Sometimes a book comes along that is completely indefinable – so much so that all you can do is fling words about in the sheer hope that one of them might hit the mark. Neil Gaiman’s The Ocean at the End of the Lane, his first novel for adults since Anansi Boys, is so elusive that I can’t say for sure if this is one of those books. Yet, as you read it, something in the story sinks so deep into your consciousness that it doesn’t matter if you can’t pin down what it’s about, or what it’s like, or what kind of book it is, it just… is.
Gaiman’s dark, imaginative, fable follows the return of an unnamed, middle-aged narrator to his childhood home in Sussex, England, and to the childhood memories that are enmeshed there. His own home long gone, he makes his way to the ramshackle old farm at the end of the road, where Lettie Hempstock lived. Sitting alongside the farm’s pond – that Lettie called an ocean – the forgotten memories of his youth come flooding back.
I won’t be the first to refuse a rote description of plot and characters. Not only would it potentially give away everything, all the little twists and turns, but I’m not sure if the story can be put into any other words than those Gaiman himself has already used. I don’t think it should. There are the strongest female characters I have come across in some time; there is the depth of myth and the weight of the world; there are the simple pleasures – and terrors – of childhood. There are moments of darkness that took me totally by surprise and left me feeling unpleasant and uncomfortable (but good reading is not always about comfort) and there were moments so lovely and gentle that the unpleasantness was banished.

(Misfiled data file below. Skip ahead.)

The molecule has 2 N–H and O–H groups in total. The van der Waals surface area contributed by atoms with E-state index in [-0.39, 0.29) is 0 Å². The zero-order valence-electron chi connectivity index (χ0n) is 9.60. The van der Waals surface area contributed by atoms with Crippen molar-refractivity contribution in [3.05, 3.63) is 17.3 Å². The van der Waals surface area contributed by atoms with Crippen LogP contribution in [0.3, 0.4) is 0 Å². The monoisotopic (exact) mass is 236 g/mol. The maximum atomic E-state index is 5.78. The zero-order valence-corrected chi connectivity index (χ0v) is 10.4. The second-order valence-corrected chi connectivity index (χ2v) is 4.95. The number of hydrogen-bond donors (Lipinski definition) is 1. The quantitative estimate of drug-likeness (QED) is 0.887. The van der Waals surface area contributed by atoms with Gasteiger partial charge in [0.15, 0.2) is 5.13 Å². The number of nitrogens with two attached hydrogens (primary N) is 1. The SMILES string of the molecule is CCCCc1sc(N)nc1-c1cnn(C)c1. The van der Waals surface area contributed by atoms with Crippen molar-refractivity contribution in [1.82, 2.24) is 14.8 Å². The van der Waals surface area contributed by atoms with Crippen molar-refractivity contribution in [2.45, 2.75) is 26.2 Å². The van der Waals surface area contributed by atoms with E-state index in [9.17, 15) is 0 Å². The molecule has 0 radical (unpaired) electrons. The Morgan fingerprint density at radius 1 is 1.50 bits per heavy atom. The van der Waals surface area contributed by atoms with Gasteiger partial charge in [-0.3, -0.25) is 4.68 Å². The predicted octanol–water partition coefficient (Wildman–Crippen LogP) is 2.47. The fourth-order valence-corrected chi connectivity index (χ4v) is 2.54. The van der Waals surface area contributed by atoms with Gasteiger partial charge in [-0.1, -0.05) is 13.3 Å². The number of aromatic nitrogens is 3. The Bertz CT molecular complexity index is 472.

This book is much like its titular ocean – much, much bigger on the inside. That said, though a little slow moving at the start, it is a quick read (both in literal length and in the fact that you cannot put it down). There were a few moments where I was less than enamoured, where I wondered what all this singing praise was about but those passed pretty quickly. It isn’t perfect, no. But The Ocean at the End of the Lane is dark, and lovely, and true.